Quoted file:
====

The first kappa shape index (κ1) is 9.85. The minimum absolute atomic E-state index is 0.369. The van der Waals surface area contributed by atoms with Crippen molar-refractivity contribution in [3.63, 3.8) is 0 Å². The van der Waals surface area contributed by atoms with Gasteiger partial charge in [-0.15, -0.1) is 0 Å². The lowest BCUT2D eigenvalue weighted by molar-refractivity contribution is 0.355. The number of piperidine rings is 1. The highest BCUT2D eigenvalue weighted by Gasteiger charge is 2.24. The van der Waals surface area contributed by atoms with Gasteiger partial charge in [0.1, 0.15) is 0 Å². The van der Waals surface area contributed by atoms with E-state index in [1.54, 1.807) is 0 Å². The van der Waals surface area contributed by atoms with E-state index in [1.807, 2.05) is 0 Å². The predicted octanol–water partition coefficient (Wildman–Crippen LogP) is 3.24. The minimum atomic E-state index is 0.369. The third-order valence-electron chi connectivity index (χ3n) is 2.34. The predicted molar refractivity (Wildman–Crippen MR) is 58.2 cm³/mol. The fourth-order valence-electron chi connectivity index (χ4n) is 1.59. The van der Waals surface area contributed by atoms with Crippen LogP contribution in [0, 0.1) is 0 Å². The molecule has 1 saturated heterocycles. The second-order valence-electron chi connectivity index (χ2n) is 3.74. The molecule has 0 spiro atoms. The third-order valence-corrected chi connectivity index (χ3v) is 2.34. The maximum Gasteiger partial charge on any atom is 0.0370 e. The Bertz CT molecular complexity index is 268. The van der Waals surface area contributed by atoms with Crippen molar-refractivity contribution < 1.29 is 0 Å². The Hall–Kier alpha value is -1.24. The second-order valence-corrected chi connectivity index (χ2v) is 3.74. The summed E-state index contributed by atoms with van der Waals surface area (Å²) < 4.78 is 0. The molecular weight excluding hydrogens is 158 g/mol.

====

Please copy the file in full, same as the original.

The first kappa shape index (κ1) is 9.85. The minimum absolute atomic E-state index is 0.369. The van der Waals surface area contributed by atoms with Crippen molar-refractivity contribution in [3.63, 3.8) is 0 Å². The van der Waals surface area contributed by atoms with Gasteiger partial charge in [-0.15, -0.1) is 0 Å². The lowest BCUT2D eigenvalue weighted by molar-refractivity contribution is 0.355. The number of piperidine rings is 1. The highest BCUT2D eigenvalue weighted by Gasteiger charge is 2.24. The van der Waals surface area contributed by atoms with Gasteiger partial charge in [0.1, 0.15) is 0 Å². The van der Waals surface area contributed by atoms with E-state index in [1.54, 1.807) is 0 Å². The van der Waals surface area contributed by atoms with E-state index in [1.807, 2.05) is 0 Å². The predicted octanol–water partition coefficient (Wildman–Crippen LogP) is 3.24. The minimum atomic E-state index is 0.369. The third-order valence-electron chi connectivity index (χ3n) is 2.34. The predicted molar refractivity (Wildman–Crippen MR) is 58.2 cm³/mol. The fourth-order valence-electron chi connectivity index (χ4n) is 1.59. The van der Waals surface area contributed by atoms with Crippen LogP contribution in [0, 0.1) is 0 Å². The molecule has 1 saturated heterocycles. The second-order valence-electron chi connectivity index (χ2n) is 3.74. The molecule has 0 spiro atoms. The third-order valence-corrected chi connectivity index (χ3v) is 2.34. The maximum Gasteiger partial charge on any atom is 0.0370 e. The Bertz CT molecular complexity index is 268. The van der Waals surface area contributed by atoms with Crippen molar-refractivity contribution < 1.29 is 0 Å². The Hall–Kier alpha value is -1.24. The second-order valence-corrected chi connectivity index (χ2v) is 3.74. The summed E-state index contributed by atoms with van der Waals surface area (Å²) < 4.78 is 0. The molecular weight excluding hydrogens is 158 g/mol.